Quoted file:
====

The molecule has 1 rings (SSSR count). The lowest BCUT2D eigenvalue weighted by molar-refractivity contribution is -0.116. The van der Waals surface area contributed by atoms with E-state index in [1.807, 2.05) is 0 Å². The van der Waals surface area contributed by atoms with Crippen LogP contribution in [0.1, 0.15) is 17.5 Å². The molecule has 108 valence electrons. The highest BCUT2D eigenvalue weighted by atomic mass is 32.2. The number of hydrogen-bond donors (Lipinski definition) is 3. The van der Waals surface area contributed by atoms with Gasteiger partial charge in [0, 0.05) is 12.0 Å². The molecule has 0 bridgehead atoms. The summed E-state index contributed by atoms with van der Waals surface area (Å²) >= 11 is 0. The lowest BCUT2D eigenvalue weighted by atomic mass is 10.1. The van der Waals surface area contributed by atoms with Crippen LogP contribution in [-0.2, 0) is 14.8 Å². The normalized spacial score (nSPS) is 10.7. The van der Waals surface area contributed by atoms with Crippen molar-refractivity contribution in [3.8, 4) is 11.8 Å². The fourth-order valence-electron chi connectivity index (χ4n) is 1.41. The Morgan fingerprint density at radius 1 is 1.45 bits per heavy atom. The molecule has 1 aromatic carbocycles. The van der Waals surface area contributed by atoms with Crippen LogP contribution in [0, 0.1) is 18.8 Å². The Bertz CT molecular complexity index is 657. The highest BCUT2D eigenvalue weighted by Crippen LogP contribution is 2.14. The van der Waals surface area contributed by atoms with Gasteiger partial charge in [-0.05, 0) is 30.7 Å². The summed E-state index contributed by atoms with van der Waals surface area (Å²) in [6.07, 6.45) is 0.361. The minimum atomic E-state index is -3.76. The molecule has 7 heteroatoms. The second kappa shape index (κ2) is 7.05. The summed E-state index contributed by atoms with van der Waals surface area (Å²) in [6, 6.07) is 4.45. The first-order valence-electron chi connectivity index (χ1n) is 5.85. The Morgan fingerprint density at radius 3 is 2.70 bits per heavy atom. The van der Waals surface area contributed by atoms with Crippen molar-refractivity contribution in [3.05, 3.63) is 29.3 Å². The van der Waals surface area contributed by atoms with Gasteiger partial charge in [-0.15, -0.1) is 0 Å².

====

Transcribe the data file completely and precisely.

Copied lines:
The molecule has 1 rings (SSSR count). The lowest BCUT2D eigenvalue weighted by molar-refractivity contribution is -0.116. The van der Waals surface area contributed by atoms with E-state index in [1.807, 2.05) is 0 Å². The van der Waals surface area contributed by atoms with Crippen LogP contribution in [0.1, 0.15) is 17.5 Å². The molecule has 108 valence electrons. The highest BCUT2D eigenvalue weighted by atomic mass is 32.2. The number of hydrogen-bond donors (Lipinski definition) is 3. The van der Waals surface area contributed by atoms with Gasteiger partial charge in [0, 0.05) is 12.0 Å². The molecule has 0 bridgehead atoms. The summed E-state index contributed by atoms with van der Waals surface area (Å²) >= 11 is 0. The lowest BCUT2D eigenvalue weighted by atomic mass is 10.1. The van der Waals surface area contributed by atoms with Crippen LogP contribution in [-0.2, 0) is 14.8 Å². The normalized spacial score (nSPS) is 10.7. The van der Waals surface area contributed by atoms with Crippen molar-refractivity contribution in [3.8, 4) is 11.8 Å². The fourth-order valence-electron chi connectivity index (χ4n) is 1.41. The Morgan fingerprint density at radius 1 is 1.45 bits per heavy atom. The molecule has 1 aromatic carbocycles. The van der Waals surface area contributed by atoms with Crippen LogP contribution in [0, 0.1) is 18.8 Å². The Bertz CT molecular complexity index is 657. The highest BCUT2D eigenvalue weighted by Crippen LogP contribution is 2.14. The van der Waals surface area contributed by atoms with Gasteiger partial charge in [-0.05, 0) is 30.7 Å². The summed E-state index contributed by atoms with van der Waals surface area (Å²) in [6.07, 6.45) is 0.361. The minimum atomic E-state index is -3.76. The molecule has 7 heteroatoms. The second kappa shape index (κ2) is 7.05. The summed E-state index contributed by atoms with van der Waals surface area (Å²) in [6, 6.07) is 4.45. The first-order valence-electron chi connectivity index (χ1n) is 5.85. The Morgan fingerprint density at radius 3 is 2.70 bits per heavy atom. The van der Waals surface area contributed by atoms with Crippen molar-refractivity contribution in [3.05, 3.63) is 29.3 Å². The van der Waals surface area contributed by atoms with Gasteiger partial charge in [-0.15, -0.1) is 0 Å².